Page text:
Drug War Vs. Prohibition In The 1920's

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Prohibition Vs. Drug War “The Great Experiment” or better known as the prohibition of alcohol was enacted into law in the 1920’s. This event is referred to as an experiment because in reality, prohibition was a test to see if illegalizing alcohol bettered the nation as a whole. Statistically the experiment was successful, crime rate was lowered and accidents were reduced. However, because of the extreme measures citizens were taking to avoid enforcement of the law, the law was repealed. Even though the illegalization of drugs in the United States still stands today, many citizens do not obey the laws put into place. The similarity between the two events besides the fact that both are or were made illegal to the public, is the fact that both substances make you feel good. Many individuals and groups as well believe that if you are living in a free country like the United States, the home of the land and the free, there should be no laws preventing you from controlling what…show more content…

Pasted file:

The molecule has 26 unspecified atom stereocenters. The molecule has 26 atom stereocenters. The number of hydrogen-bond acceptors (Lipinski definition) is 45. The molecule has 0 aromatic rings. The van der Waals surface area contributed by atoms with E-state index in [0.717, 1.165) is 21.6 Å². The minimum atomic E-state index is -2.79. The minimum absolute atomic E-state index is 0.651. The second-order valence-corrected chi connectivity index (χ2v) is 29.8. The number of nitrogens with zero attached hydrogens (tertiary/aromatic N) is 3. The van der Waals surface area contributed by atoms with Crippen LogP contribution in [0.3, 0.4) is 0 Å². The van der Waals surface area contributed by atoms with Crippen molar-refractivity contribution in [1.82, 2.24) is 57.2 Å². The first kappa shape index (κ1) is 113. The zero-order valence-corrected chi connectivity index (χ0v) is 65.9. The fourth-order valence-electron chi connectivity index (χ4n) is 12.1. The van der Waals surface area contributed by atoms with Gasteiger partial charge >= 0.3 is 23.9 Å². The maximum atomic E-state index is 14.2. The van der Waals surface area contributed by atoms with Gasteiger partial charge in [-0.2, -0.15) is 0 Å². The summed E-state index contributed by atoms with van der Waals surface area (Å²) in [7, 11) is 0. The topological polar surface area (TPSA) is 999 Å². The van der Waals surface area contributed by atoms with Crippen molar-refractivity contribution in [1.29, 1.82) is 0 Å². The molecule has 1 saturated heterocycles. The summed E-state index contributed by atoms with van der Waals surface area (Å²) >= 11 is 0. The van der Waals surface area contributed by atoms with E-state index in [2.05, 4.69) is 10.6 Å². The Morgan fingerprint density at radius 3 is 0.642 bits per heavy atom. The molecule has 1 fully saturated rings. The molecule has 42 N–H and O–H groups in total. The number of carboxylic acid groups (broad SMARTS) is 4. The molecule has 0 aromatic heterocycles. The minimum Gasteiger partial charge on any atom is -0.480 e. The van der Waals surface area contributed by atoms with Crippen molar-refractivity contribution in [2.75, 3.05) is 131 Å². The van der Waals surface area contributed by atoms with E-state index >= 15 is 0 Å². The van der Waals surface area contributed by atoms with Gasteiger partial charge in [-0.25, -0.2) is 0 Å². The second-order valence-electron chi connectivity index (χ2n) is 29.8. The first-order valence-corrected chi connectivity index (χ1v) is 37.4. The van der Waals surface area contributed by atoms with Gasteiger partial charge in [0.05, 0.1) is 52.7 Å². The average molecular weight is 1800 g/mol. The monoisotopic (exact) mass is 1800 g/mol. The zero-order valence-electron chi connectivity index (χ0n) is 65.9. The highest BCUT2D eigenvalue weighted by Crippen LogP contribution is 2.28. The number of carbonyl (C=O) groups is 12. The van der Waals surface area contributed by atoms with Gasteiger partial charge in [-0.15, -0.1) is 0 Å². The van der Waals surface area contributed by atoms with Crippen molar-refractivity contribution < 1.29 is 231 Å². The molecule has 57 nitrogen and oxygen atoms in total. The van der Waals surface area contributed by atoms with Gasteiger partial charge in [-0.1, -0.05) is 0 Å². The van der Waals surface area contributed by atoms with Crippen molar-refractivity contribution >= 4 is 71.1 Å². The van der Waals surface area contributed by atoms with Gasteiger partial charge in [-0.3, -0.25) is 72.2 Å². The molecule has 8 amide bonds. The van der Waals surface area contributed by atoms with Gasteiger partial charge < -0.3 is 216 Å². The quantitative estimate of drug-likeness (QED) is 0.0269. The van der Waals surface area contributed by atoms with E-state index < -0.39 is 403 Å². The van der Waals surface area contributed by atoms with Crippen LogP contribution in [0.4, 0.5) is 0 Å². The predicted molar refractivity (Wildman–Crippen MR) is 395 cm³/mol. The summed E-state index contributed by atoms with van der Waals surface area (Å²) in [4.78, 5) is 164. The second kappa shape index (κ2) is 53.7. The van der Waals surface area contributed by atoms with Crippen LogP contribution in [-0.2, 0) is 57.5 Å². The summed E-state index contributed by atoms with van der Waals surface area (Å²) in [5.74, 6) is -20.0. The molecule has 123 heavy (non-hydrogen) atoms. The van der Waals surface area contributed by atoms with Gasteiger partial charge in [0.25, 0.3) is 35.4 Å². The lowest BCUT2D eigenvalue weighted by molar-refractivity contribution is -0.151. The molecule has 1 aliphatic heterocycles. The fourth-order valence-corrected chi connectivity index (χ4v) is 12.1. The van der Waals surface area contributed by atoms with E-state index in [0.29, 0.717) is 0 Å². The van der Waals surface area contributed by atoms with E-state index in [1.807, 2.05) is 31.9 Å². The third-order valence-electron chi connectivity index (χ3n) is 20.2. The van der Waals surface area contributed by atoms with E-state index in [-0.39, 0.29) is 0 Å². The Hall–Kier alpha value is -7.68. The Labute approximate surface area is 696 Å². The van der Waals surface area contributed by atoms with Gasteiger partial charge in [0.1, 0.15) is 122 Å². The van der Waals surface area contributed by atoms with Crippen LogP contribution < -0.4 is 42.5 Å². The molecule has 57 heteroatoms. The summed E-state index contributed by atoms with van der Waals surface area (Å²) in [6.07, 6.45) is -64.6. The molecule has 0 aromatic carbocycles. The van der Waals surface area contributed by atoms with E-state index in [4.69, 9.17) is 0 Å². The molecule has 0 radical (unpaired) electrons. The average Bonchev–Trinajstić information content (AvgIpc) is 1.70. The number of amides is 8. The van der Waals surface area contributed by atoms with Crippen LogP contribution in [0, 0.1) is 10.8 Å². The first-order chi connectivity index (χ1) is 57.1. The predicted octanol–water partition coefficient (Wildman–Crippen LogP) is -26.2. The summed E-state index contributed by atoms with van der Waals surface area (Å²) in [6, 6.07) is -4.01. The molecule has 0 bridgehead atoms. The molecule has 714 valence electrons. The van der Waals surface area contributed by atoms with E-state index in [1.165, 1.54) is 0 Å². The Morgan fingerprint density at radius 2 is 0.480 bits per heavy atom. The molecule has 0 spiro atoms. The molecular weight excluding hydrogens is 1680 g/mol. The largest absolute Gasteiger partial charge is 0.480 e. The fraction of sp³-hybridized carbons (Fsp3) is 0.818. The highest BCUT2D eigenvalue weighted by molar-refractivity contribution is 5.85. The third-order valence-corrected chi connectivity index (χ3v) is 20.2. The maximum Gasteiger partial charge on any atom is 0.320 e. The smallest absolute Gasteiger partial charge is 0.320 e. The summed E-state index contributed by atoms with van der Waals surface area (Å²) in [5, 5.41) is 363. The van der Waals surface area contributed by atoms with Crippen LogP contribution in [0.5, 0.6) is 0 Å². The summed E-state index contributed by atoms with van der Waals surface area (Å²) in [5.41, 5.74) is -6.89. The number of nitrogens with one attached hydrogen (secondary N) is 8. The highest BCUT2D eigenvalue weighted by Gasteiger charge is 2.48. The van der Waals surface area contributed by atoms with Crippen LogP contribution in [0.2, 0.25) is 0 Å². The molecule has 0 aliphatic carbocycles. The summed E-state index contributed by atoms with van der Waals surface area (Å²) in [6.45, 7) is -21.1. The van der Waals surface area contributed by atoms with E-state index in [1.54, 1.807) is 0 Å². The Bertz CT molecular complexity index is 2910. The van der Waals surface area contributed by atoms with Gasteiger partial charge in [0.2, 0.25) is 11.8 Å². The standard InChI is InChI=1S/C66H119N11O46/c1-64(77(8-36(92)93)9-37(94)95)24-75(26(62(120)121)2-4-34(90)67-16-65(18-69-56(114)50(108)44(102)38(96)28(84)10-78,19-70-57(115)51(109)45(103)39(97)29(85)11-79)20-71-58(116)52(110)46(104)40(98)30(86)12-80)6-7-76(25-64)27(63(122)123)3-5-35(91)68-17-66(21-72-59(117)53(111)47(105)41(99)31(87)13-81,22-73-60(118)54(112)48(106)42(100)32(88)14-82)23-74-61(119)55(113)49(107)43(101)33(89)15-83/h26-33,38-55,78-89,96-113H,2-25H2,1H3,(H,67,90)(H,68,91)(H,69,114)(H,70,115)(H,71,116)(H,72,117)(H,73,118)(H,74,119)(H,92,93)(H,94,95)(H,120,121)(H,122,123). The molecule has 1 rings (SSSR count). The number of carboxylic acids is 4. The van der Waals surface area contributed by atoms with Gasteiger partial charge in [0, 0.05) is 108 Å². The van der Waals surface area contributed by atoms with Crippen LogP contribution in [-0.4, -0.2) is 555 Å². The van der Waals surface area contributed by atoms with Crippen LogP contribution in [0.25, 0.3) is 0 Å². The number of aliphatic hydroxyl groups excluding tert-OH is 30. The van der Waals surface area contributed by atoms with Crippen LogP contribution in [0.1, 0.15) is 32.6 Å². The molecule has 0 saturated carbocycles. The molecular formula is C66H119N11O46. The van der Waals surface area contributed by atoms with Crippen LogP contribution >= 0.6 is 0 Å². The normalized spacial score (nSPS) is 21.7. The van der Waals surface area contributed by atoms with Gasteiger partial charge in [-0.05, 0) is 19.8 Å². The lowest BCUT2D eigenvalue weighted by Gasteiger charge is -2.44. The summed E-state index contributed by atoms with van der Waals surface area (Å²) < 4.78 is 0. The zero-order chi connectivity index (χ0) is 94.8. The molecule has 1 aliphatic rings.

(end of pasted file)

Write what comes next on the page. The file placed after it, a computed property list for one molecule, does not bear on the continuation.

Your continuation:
In the 1920’s, an era of great change, many argued that the consumption alcohol promoted violence and crime and hurt the wellbeing of the nation as a whole. As a result, Congress passed the 18th amendment on January 16, 1919. The amendment stated “the manufacture, sale, or transportation of intoxicating liquors within, the importation thereof into, or the exportation thereof from the United States and all territory subject to the jurisdiction thereof for beverage purposes is hereby prohibited (18th Amendment).” Even with The law against it a large number of citizens still continued to buy, sell and consume alcohol. The health risks with consuming alcohol were alarming at the time and the consumption has similar effects that some drugs have on users as well. The most alarming is alcohol poisoning and the idea of death upon one misuse. However, with so many people breaking the law, it became an unwinnable war when it came to enforcing

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